Global identity verification provider Trulioo is appointing General Manager Zac Cohen as chief operating officer (COO), the company announced in a press release on Tuesday (Nov. 19).
As COO, Cohen will oversee Trulioo’s senior leadership team and spearhead the company’s continued global expansion. He will also oversee policy, budget and investor relations while continuing to advance innovative solutions for instant identity verification.
Stephen Ufford, chief executive officer of Trulioo, said that under Cohen’s leadership revenue has grown 150 percent year over year. Staff expanded to 140 people across offices in Vancouver, San Francisco and Dublin.
“Zac has played a critical role in Trulioo’s success over the past five years,” he said, adding that Cohen is a “vital contributor to our executive team as we continue to grow and thrive while advancing our mission of financial inclusion.”
With a strong background in technology and compliance, Cohen has served as Trulioo’s general manager since 2015 and has assisted with the company’s fundraising success. Trulioo has raised $96.6 million to date, with early investors Blumberg Capital, BDC Capital and American Express. More recently, investors have included Goldman Sachs, Citi Ventures and Santander InnoVentures.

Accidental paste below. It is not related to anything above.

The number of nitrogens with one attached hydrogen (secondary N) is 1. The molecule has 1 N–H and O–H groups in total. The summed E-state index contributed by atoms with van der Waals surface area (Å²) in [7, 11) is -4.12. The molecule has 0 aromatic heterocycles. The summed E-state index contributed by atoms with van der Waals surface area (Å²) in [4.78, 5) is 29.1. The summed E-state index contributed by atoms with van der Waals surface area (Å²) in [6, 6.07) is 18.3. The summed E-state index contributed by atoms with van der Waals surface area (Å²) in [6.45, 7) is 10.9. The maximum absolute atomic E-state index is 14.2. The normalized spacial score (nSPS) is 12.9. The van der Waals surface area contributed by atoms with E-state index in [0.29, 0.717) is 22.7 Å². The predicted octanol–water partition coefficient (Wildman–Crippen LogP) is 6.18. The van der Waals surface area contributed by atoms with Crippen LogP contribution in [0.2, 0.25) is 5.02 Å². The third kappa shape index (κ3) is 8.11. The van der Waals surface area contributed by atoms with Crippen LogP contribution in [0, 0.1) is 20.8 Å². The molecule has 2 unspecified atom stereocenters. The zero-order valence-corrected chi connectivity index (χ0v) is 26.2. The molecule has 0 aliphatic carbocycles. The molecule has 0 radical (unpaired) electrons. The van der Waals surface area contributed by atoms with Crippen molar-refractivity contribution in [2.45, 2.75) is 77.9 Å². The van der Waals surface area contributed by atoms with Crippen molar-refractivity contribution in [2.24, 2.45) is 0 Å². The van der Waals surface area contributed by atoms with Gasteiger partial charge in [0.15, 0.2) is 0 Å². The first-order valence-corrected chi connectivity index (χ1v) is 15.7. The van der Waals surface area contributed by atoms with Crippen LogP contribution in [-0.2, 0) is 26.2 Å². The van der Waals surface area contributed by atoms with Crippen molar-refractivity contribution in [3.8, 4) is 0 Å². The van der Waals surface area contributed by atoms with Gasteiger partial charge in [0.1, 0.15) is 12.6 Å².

“Trulioo’s journey from startup to scaleup is the epitome of why tech is the most impactful and exciting industry in the world,“ said Cohen. “We’re on a mission to build trust online and ensure that everyone everywhere has the opportunity to participate in the digital economy.”
Cohen added that the company has “ambitious goals” and he will lead efforts to build “a world-class tech company.”
Trulioo’s expanded global operations use a single API integration to offer instant verification of 5 billion people and 250 businesses in over 195 countries.
In July, the company expanded operations to include Bahrain, Iceland, Qatar and Georgia. Trulioo noted that each of those countries has committed to what it termed “a concerted effort to strengthen their fight against money laundering.” That comes as money laundering is estimated to cost the world between $800 billion and $2 trillion each year.